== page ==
With the shift to content creators, content quality has improved to a level that’s worth promoting. More brands are investing paid media dollars to amplify creator content.

This allows content to reach a broader audience than it otherwise would—and it’s working. Engagement rates on this content are typically 2 – 3 times higher than traditional social media ads.

4. Co-creation is key

When it comes to creating content, collaboration is critical. Brands provide the sandbox, but creators need room to create within the sandbox.

The most engaging campaigns think of the brand as the what and the creator as the why. They tap the creators’ unique truths and leverage their voice to tell a story incorporating brand messages seamlessly and authentically. If it feels forced, it will fail – and attract criticism.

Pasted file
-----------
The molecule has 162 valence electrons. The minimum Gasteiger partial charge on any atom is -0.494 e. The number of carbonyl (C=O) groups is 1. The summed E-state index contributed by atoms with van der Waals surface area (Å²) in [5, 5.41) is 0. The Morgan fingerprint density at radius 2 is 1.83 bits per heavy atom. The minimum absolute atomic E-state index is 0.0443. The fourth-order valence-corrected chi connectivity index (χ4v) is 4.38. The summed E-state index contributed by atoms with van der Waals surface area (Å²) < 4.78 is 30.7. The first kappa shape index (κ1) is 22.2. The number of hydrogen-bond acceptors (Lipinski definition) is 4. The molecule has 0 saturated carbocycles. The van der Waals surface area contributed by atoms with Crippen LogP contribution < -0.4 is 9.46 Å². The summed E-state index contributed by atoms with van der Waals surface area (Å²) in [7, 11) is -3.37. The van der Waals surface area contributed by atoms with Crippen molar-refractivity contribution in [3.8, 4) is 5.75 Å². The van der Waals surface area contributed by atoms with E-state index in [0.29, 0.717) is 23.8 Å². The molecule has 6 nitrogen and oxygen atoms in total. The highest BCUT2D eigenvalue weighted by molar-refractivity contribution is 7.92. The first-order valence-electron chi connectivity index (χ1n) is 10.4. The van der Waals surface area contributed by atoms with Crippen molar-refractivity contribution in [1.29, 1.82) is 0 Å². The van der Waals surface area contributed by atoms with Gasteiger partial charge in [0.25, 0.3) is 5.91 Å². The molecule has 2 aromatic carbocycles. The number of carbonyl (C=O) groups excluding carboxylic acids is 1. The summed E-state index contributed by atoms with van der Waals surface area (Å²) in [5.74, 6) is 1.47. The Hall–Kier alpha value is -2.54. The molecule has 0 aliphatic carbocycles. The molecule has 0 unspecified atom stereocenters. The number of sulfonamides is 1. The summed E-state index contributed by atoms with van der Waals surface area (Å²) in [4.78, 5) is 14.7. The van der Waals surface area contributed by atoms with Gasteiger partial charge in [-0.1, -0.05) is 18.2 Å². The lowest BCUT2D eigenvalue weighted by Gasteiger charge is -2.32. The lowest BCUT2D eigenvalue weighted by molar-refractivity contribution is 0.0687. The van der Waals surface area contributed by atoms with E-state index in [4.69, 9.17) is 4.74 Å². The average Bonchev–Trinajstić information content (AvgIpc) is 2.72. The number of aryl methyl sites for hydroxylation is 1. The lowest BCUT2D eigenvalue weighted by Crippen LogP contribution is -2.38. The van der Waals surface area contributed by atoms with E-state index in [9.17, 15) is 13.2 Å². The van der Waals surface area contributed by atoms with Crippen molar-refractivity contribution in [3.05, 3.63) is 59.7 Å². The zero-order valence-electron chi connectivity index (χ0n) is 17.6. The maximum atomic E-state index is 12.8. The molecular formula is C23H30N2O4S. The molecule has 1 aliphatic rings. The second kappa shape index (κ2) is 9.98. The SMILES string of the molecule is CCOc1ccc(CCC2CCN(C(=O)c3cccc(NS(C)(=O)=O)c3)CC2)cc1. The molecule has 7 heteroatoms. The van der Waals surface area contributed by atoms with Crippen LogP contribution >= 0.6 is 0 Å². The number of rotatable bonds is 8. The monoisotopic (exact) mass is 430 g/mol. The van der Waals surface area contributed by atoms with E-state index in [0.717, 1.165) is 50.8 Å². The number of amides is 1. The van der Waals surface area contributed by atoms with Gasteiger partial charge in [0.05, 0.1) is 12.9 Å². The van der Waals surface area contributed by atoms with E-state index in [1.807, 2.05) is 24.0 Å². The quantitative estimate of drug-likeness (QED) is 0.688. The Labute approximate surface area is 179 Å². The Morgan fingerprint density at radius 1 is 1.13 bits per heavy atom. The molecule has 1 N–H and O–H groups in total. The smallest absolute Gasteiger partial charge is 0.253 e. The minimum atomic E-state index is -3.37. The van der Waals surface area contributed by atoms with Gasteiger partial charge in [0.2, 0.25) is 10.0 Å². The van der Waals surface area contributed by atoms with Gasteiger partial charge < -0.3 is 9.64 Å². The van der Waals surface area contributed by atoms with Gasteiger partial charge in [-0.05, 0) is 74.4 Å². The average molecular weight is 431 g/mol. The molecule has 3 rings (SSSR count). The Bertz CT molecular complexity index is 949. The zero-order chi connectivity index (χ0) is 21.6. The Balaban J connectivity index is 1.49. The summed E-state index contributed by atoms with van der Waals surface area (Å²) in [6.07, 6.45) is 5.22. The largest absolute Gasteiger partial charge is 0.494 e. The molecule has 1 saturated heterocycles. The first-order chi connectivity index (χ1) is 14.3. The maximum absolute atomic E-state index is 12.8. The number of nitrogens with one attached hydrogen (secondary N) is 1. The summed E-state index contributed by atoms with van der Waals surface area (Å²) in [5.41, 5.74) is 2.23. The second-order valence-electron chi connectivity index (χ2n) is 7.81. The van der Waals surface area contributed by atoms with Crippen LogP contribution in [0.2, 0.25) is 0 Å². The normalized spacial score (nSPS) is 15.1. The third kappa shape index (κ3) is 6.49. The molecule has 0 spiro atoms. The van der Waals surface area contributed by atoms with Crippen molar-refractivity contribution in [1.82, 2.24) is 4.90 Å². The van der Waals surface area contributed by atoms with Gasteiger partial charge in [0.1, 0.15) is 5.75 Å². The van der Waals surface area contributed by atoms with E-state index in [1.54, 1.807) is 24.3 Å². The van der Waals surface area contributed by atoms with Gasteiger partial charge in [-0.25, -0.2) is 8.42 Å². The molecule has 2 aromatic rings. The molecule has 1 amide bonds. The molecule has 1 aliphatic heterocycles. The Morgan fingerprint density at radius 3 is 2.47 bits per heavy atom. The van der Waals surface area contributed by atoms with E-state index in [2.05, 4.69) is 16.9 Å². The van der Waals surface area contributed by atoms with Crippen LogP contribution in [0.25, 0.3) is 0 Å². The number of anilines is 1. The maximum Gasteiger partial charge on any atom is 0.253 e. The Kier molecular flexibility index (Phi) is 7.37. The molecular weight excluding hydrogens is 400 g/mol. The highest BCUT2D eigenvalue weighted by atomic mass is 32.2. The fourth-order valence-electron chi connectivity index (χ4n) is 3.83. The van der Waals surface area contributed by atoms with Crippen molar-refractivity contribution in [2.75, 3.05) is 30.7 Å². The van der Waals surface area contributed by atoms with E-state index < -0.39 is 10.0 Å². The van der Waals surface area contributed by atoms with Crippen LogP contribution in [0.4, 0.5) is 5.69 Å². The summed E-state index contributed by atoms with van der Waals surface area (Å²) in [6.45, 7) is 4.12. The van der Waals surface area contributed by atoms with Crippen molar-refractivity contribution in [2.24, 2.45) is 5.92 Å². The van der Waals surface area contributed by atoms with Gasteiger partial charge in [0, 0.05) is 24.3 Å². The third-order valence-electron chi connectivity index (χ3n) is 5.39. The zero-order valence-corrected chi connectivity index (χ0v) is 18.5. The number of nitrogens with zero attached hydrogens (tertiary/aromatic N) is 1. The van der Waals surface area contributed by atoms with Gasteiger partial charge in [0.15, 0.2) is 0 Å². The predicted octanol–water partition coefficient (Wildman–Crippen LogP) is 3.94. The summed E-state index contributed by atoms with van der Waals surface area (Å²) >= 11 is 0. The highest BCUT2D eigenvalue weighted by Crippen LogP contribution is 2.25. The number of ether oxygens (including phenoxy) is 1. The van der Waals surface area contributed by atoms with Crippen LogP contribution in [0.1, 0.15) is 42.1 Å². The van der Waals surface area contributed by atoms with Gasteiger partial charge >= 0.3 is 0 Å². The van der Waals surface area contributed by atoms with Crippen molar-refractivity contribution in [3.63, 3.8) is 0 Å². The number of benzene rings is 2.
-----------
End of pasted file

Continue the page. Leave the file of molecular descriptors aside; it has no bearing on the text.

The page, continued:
5. Platform plurality and deeper integration beyond social

Creators are increasingly leveraging multiple platforms. We still love Instagram. But there are many other platforms to think about, such as Twitter and TikTok, and we’re starting to see more creators focus on their owned channels (blogs or websites).

Increasingly influencer campaigns are extending the creator’s role, featuring them in media interviews, events, and ad campaigns—a trend that shows no sign of slowing down.

6. Measuring up: Evaluation sophistication

Historically, we assessed influencer campaigns using impressions and engagements, but measurement has evolved and will become even more advanced in the year ahead.

Through Traackr, for example, we have tools to help identify potential creators and a consistent Average Quality Score (AQS) to help evaluate them equally.

In addition, we’ve successfully tested leveraging Canadian creators to drive conversions through affiliate programs for some of our clients. Tying influencer marketing directly back to sales has demonstrated how these programs add to the bottom line. Lastly, we’ve started to measure the brand lift impact of creator content. We know word of mouth is still an important part of the mix, and now we’re proving it.